An F1 spokesperson said: “Our calendar will be announced tomorrow [Tuesday] and we are not going to give a running commentary before its publication.- Advertisement –
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The “Middle” singer took home three trophies at the CMAs on Wednesday, November 11: Single of the Year, Song of the Year and Female Vocalist of the Year.Morris used her last acceptance speech of the night to shout-out Black female musicians in country music who weren’t nominated or performing at the awards show.- Advertisement – Confidence boost. Maren Morris admitted she doesn’t always feel accepted in the country music industry, but her big night at the 2020 Country Music Association Awards made her feel less insecure.The “Bones” singer, 30, got candid about her self-doubt via Twitter on Friday, November 13.- Advertisement – “I want to give recognition to, because I’m just a fan of their music, and they’re as country as it gets,” she said. “I just want them all to know how much we love them back and just check out their music after this. It’s Linda Martell, Yola, Mickey Guyton, Rissi Palmer, Brittney Spencer, Rhiannon Giddens.”Morris added, “There are so many amazing Black women that pioneered and continue to pioneer this genre, and I know they’re going to come after me, and they’ve come before me, but you’ve made this genre so, so beautiful. I hope you know that we see you. Thank you for making me so inspired as a singer in this genre.”Maren Morris attends The 54th Annual CMA Awards on November 11, 2020 in Nashville’s Music City Center. ABCThe Texas native has been bonding over music with her 7-month-old son, Hayes, with whom she shares with husband Ryan Hurd. In March, Morris reacted after Hozier tweeted a video of a crying infant calming down after hearing her song “The Bones.”“This is too much for words,” she replied. “I will say, the same thing doesn’t work for my baby. 😂😂😂.”During her pregnancy, the “80s Mercedes” singer even attempted to go into labor by dancing to Harry Belafonte‘s “Jump in the Line (Shake, Senora)” in an Instagram video. “Harry Belafonte issuing an eviction notice for this baby. 👶🏻,” she captioned the clip.However, the first-time mom isn’t planning on filtering her music just because she’s now a parent. “I am always going to say ‘s–t’ in songs probably,” she told E! News earlier this month.Listen to Us Weekly’s Hot Hollywood as each week the editors of Us break down the hottest entertainment news stories! “Coming down from the other night. I am still in awe,” she tweeted. “Thank you to my friends and family, my fans and my Nashville peers for this honor.”Morris added that people’s negative comments about her place in country music affect her, but her success has helped her feel better.“I still can get hurt when people claim I’m ‘not country’ but when I stood there accepting@cma Song of the Year, I realized it is much harder to forge your own path & sound than attempt to be a knock off of someone who’s already pioneered the genre,” she continued. “Thank you for accepting me.”Courtesy Maren Morris/Twitter- Advertisement – – Advertisement –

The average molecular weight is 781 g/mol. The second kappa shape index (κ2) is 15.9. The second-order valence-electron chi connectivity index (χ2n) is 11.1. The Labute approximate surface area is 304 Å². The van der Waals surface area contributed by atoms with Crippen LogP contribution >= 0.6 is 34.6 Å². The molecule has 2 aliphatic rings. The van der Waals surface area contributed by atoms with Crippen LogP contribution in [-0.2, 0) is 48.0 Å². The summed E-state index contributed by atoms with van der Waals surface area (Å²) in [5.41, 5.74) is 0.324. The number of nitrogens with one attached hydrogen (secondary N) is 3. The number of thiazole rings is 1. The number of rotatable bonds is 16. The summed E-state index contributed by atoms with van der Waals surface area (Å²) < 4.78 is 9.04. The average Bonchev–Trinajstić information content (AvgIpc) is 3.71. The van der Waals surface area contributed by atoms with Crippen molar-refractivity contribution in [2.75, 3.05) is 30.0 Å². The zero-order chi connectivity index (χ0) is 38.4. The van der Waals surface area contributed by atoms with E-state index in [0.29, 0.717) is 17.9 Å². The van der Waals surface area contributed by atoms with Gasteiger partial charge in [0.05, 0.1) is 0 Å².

– Advertisement – Mr. Biden also said that he wanted to see a mask mandate in the United States, reiterating his request for state and local officials to require citizens to wear face coverings as cases surge during the cold winter months. Aiming fire at the Trump administration, he criticized the president and his advisers for attacking leaders of states like Michigan who have imposed new restrictions on businesses to contain rising case numbers.“What the hell’s the matter with these guys?” Mr. Biden said. “It’s totally irresponsible.”Vice President-elect Kamala Harris, speaking before Mr. Biden, said they were focused on “opening this economy responsibly and rebuilding it so it works for working people.”- Advertisement – “More people may die, if we don’t coordinate,” he said. – Advertisement – His speech came at a perilous moment for the recovery.Credit card data and other indicators suggest that consumers began to pull back spending this month as infection, hospitalization and death rates from the virus surge nationwide. States have begun to impose new restrictions on economic activity in an effort to tamp down the spread.But stock markets were rising again on Monday, encouraged by news that Moderna’s vaccine for the virus appears to be highly effective. Still, widespread distribution of a vaccine that would allow Americans to resume anything close to normal levels of travel, dining out and other types of spending on services that have been crushed by the pandemic is likely months away. Economists continue to call for a new and immediate round of aid from Congress to help people and businesses weather the difficult time before the rebound is complete. Earlier on Monday, Mr. Biden and Ms. Harris spoke with business and union leaders to discuss the recovery, including Mary Barra, the chief executive of General Motors; Sonia Syngal, the chief executive of Gap; Satya Nadella, the head of Microsoft; Richard Trumka of the A.F.L.-C.I.O. and Rory Gamble, president of the United Auto Workers. “They represent very different perspectives, but I’m convinced we can all come together around the same table to advance areas of common ground,” Mr. Biden said. He underscored the importance of unity between business leaders and unions and said that unions would have more power under his watch.Mr. Biden said he supported a robust stimulus package such as the $3 trillion bill that House Democrats passed earlier this year, and he insisted that funding for states and cities needs to be included in such legislation. The president-elect said that sick leave and money for child care were also priorities, arguing that people should not have to choose between working and caring for others. “For millions of Americans who’ve lost hours and wages or have lost jobs, we can deliver immediate relief and it need be done quickly,” Mr. Biden said. “Congress should come together and pass a Covid relief package” along the lines of the $3 trillion bill that House Democrats passed earlier this year.Mr. Biden said that combating the virus remained the most urgent matter, however, and called on President Trump to begin the transition process quickly. President-elect Joseph R. Biden Jr. warned that a “very dark winter” was ahead and called on Congress to pass an economic stimulus package immediately to help workers struggling to cope with the coronavirus pandemic. In his first economic address since winning the election this month, Mr. Biden said he supported a national mask mandate to help curb the rise of the virus and that Congress should provide trillions of dollars in fiscal support to workers, businesses and state and local governments.- Advertisement –